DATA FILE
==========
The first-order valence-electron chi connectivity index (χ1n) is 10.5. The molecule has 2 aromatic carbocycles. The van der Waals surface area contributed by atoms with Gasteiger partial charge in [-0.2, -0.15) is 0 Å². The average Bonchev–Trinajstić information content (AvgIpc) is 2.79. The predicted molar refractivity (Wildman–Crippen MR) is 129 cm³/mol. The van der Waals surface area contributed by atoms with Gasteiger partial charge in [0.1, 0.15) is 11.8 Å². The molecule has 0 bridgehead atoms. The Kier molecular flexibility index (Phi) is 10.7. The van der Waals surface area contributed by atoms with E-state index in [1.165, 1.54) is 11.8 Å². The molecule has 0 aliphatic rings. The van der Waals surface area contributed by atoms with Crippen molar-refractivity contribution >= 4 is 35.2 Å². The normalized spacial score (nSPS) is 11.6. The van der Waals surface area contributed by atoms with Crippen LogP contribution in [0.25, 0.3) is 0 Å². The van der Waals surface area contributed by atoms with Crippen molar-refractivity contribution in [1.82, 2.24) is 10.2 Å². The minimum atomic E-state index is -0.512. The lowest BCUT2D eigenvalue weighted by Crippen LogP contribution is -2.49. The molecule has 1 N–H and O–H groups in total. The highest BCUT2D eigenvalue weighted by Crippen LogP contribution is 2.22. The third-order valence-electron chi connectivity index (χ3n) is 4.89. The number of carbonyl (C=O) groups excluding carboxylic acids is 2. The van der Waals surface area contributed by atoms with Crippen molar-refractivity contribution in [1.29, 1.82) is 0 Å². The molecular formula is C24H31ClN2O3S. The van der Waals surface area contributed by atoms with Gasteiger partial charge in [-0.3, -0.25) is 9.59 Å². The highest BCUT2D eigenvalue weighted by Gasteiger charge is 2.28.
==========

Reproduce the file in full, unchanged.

The first-order valence-electron chi connectivity index (χ1n) is 10.5. The molecule has 2 aromatic carbocycles. The van der Waals surface area contributed by atoms with Gasteiger partial charge in [-0.2, -0.15) is 0 Å². The average Bonchev–Trinajstić information content (AvgIpc) is 2.79. The predicted molar refractivity (Wildman–Crippen MR) is 129 cm³/mol. The van der Waals surface area contributed by atoms with Gasteiger partial charge in [0.1, 0.15) is 11.8 Å². The molecule has 0 bridgehead atoms. The Kier molecular flexibility index (Phi) is 10.7. The van der Waals surface area contributed by atoms with E-state index in [1.165, 1.54) is 11.8 Å². The molecule has 0 aliphatic rings. The van der Waals surface area contributed by atoms with Crippen molar-refractivity contribution >= 4 is 35.2 Å². The normalized spacial score (nSPS) is 11.6. The van der Waals surface area contributed by atoms with Crippen LogP contribution in [0.25, 0.3) is 0 Å². The van der Waals surface area contributed by atoms with Crippen molar-refractivity contribution in [1.82, 2.24) is 10.2 Å². The minimum atomic E-state index is -0.512. The lowest BCUT2D eigenvalue weighted by Crippen LogP contribution is -2.49. The molecule has 1 N–H and O–H groups in total. The highest BCUT2D eigenvalue weighted by Crippen LogP contribution is 2.22. The third-order valence-electron chi connectivity index (χ3n) is 4.89. The number of carbonyl (C=O) groups excluding carboxylic acids is 2. The van der Waals surface area contributed by atoms with Crippen molar-refractivity contribution in [1.29, 1.82) is 0 Å². The molecular formula is C24H31ClN2O3S. The van der Waals surface area contributed by atoms with Gasteiger partial charge in [-0.3, -0.25) is 9.59 Å². The highest BCUT2D eigenvalue weighted by Gasteiger charge is 2.28.